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In Court, Splenda and Equal Battle over Advertising, Profits, and Market Share

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In Court, Splenda and Equal Battle over Advertising, Profits, and Market Share
By Anique Gonzalez

On April 10, Merisant Company, maker of Equal and NutraSweet, argued in a Philadelphia federal district court that McNeil Nutritionals, maker of Splenda, deliberately deceived consumers with the tagline "Made from sugar, so it tastes like sugar" and related advertising sending the message that Splenda is natural and made from sugar, which they contend it is not.

If Merisant wins the lawsuit, it hopes to receive a monetary award of $205 million in addition to a court order that would compel Splenda to alter its advertising, including its slogan, as well as its packaging.

At the crux of the lawsuit, Merisant Co. v. McNeil Nutritionals, are Splenda's slogan and its implications in the minds of consumers. In an opinion issued in March, presiding judge Gene E.K. Pratter further explained, "The phrase 'made from sugar' may seem simple enough, but it has spawned an epic battle among the parties over proper diction and syntax."

Pratter continued, "For example, McNeil claims that 'made from sugar' clearly excludes the interpretation that Splenda is sugar or that Splenda is made with sugar. 'Made with sugar' would mean that sugar is an ingredient listed on the package. Drawing upon an often effective rhetorical device, McNeil asks the question, 'How could a consumer interpret a product that is "made from sugar" and "tastes like sugar" as actually being sugar?'"

During the hearing, Splenda's attorney, Steven A. Zalesin, contended that the suit filed by Merisant was a reaction to his client's dominance in the market and that Splenda's advertising is, in fact, accurate and does not mislead consumers in any way. Zalesin explained that the product's main ingredient is sucralose, which "starts out as pure cane sugar" and is then "modified at the atomic level in a way that preserves the taste of sugar but eliminates the calories."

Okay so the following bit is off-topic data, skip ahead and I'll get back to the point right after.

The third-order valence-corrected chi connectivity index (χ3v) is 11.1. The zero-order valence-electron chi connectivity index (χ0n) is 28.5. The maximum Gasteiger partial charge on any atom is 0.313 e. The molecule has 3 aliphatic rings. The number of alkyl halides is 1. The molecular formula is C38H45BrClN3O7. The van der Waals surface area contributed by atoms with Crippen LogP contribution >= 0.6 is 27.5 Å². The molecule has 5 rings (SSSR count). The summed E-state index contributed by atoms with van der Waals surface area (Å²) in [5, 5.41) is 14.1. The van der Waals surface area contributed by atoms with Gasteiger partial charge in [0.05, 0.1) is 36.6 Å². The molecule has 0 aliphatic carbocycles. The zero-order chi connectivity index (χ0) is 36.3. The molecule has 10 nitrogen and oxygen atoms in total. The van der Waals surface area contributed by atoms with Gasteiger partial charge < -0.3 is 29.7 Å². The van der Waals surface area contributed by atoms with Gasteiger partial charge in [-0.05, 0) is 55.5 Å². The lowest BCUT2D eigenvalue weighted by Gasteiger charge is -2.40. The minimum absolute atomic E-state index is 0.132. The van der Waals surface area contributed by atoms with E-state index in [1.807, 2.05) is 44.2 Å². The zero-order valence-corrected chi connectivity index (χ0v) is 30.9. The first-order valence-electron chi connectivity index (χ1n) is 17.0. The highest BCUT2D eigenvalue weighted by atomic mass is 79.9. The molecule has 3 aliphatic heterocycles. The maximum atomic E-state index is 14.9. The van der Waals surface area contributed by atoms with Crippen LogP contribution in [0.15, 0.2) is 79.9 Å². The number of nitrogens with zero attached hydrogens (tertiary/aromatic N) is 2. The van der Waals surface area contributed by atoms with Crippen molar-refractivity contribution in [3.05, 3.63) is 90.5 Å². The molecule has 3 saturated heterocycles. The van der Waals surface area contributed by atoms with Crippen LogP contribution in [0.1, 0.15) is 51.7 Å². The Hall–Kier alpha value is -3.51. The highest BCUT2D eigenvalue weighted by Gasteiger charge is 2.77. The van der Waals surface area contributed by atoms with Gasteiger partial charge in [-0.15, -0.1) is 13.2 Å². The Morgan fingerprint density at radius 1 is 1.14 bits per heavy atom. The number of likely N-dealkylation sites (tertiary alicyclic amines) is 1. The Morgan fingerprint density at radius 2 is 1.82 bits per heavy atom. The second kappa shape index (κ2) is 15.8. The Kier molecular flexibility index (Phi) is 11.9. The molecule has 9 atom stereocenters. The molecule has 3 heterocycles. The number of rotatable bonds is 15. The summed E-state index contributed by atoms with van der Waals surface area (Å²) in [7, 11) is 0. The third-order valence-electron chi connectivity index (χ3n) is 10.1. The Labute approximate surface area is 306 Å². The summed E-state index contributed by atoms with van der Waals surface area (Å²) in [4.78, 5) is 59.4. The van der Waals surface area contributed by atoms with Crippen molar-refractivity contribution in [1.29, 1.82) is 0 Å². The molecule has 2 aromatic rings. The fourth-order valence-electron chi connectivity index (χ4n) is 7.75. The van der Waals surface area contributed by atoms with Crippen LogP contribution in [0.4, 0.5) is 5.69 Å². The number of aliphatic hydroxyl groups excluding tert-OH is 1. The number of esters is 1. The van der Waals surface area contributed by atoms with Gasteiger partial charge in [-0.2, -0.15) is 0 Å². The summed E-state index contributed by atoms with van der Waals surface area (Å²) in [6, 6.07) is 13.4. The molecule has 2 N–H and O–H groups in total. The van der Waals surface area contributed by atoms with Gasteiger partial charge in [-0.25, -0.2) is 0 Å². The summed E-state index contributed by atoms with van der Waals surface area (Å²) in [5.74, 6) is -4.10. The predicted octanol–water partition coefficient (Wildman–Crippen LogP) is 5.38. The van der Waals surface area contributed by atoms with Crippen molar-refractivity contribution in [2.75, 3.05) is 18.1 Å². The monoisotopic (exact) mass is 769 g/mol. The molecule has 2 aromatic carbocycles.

Gregg F. LoCascio, the principal attorney for Merisant, argued in court that McNeil not only knew it was deceiving consumers by leading them to believe that Splenda was healthier than its competitors but also chose not to take action.

"McNeil documents [internal memos] show that they knew consumers were confused and they didn't do anything to stop it," LoCascio stated.

In fact, LoCascio elaborated, Splenda's original slogan was "Made from sugar, so it tastes like sugar. But it's not sugar." According to LoCascio, sales were slow, so McNeil removed the last sentence from the slogan, which led to a dramatic increase in sales.

LoCascio told the jury that Splenda is an artificial sweetener just like its competitors. However, executives did not want the product to be labeled as such, as they believed it would hinder the product's success in the market.

Moreover, LoCascio claimed that because consumers and corporations such as PepsiCo, Inc., believed Splenda to be healthier than other sweeteners, McNeil fraudulently earned $183 million in profits over the last four years while Merisant lost $25 million worth of sales.

Zalesin countered that Merisant knew of Splenda's slogan and affiliated campaign before they were implemented in 2000 but waited until 2004 to file suit against McNeil. Had Merisant filed suit when the campaign was originally launched, profits, and Merisant's portion of them, would have been substantially less. Zalesin said that Merisant essentially wanted the jury "to reward its inaction."

Zalesin said the bottom line was that Merisant filed suit because Splenda is the market leader in the sweetener category. (Splenda currently holds 62% of the United States' market.)

"Folks, Equal was going to lose sales to Splenda and Splenda was going to outsell Equal no matter how Splenda was advertised," Zalesin stated.

In a related lawsuit, the Sugar Association, a collective of sugar manufacturers based in the United States, also sued McNeil over advertising claims that Splenda is safe and healthy. The case is scheduled to go to trial in November.

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